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that the voice of protest in the Church against wrong both in precept and practice was oftentimes but faintly heard for fear of the rebuke of those whom her ministers regarded as the source of their power. This was likely to be the case more then than at present. The monarch had in his single person an extent of prerogative which has since been wisely curtailed. And weak human nature failed oft to see the right when to look with the monarch's eyes was the pathway to promotion. This is an evil to set against the advantages of an establishment, and we should all hail with delight every advance in public opinion which tends to mitigate the dangers thence arising. Legislation has done much already, and if a way could be found of reducing such dangers to a minimum without disestablishment, it would deserve the approval of all lovers of the nation as well as of the Church. I said without disestablishment. That measure, if it ever come, must needs, I think, tend to the downfall of religion, and so prove as great a calamity to the State as to the Church. Perchance the voluntary contributions of the congregations would maintain religious services in large towns and in populous and wealthy

villages, but to the smaller and poorer parishes disestablishment would be nothing less than the precursor of entire spiritual destitution. Those religious bodies without the Church to whom we have most alluded in this discourse have done their best to gain a permanent support from volunteer efforts. Yet their warmest adherents confess that as a whole that system is a complete failure. From this her Establishment has preserved our Church, and from many ills beside. And not the least of its blessings is that it secures to us an independent as well as a permanent ministry.

If, therefore, while enjoying the good which the Established Church confers, the members of her Communion and her ministers would combine to bring about some internal voluntary self-government, her constitution would leave little to be desired. It has been the misfortune of our day to see secular authority too often invoked to adjudicate on doctrinal questions, and this by our constitution may be repeated again and again. And it would seem as if one body of men among us were anxious to make these appeals as frequent and as prominent as possible. With what motives they do this is best known to themselves; but all who have foresight must deeply regret a course which will in the end lead to such state-imposed restrictions as will make union between the State and the Church incompatible with the freedom of the latter. If to secure such a result be the object of those who are most given to courting legal enquiries and decisions, let them pause before they go further, and ask themselves, what the consequences of such dissolution would be. Let them look at the ruptures which have taken place in all other religious bodies compared with our own. Let them consider the scope that is allowed in our Church for freedom of opinion. Let them look at the work she has done and is doing. Let them meditate on what would even in a few years be the result of the removal of the clergy, as they would in that case be removed, from the places they now occupy. How many good examples would be withdrawn, how much selfdenying zeal would be quenched, how much active charity would be suspended ! And what, I ask, would supply their place ? Let these men hesitate before they press their present policy to its issue. For though we admit that there are dark places in her history, we may yet be thankful that we have such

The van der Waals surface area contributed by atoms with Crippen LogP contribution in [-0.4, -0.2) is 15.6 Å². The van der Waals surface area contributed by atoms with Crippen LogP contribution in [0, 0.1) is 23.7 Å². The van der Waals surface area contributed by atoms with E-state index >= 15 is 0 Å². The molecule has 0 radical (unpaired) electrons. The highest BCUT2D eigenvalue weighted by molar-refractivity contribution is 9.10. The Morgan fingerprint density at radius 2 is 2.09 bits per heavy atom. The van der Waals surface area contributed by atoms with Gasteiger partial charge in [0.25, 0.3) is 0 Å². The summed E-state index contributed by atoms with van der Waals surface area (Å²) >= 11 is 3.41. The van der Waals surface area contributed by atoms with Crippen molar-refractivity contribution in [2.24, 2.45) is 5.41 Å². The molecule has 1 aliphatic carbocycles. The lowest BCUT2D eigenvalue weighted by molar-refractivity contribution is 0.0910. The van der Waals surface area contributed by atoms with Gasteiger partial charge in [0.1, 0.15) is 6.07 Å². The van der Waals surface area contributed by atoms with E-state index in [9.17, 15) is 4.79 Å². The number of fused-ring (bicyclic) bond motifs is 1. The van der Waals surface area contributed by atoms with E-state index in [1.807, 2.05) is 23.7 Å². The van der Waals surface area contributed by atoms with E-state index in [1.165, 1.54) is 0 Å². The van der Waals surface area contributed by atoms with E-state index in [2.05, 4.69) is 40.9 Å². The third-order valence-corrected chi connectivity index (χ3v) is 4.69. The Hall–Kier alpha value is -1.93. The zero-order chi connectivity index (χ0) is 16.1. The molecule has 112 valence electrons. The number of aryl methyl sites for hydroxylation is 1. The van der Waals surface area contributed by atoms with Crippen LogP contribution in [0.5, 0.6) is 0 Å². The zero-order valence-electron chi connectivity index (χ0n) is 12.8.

a Church as ours. Yea, I do believe that in spite of all differences such thoughts make, as well they may, most men, whether Churchmen or Dissenters, thankful in their inmost hearts for the existence of our Established Church of England.

SERMON II.

MODERN DISSENT.

ACTS VII. 26. Sirs, ye are brethren; why do ye wrong one

to another?

TAST Sunday we endeavoured to trace briefly

the history of those times in which arose the older forms of Dissent. The intent of such a retrospect was that we might derive from it some idea of the feelings which these earlier dissentients held towards the Church from which they withdrew or were excluded. With such or nearly such feelings we may expect their descendants to be imbued at this day. So true is it that in religious matters we are all of us what our training in youth has made us. By appreciating this we shall be

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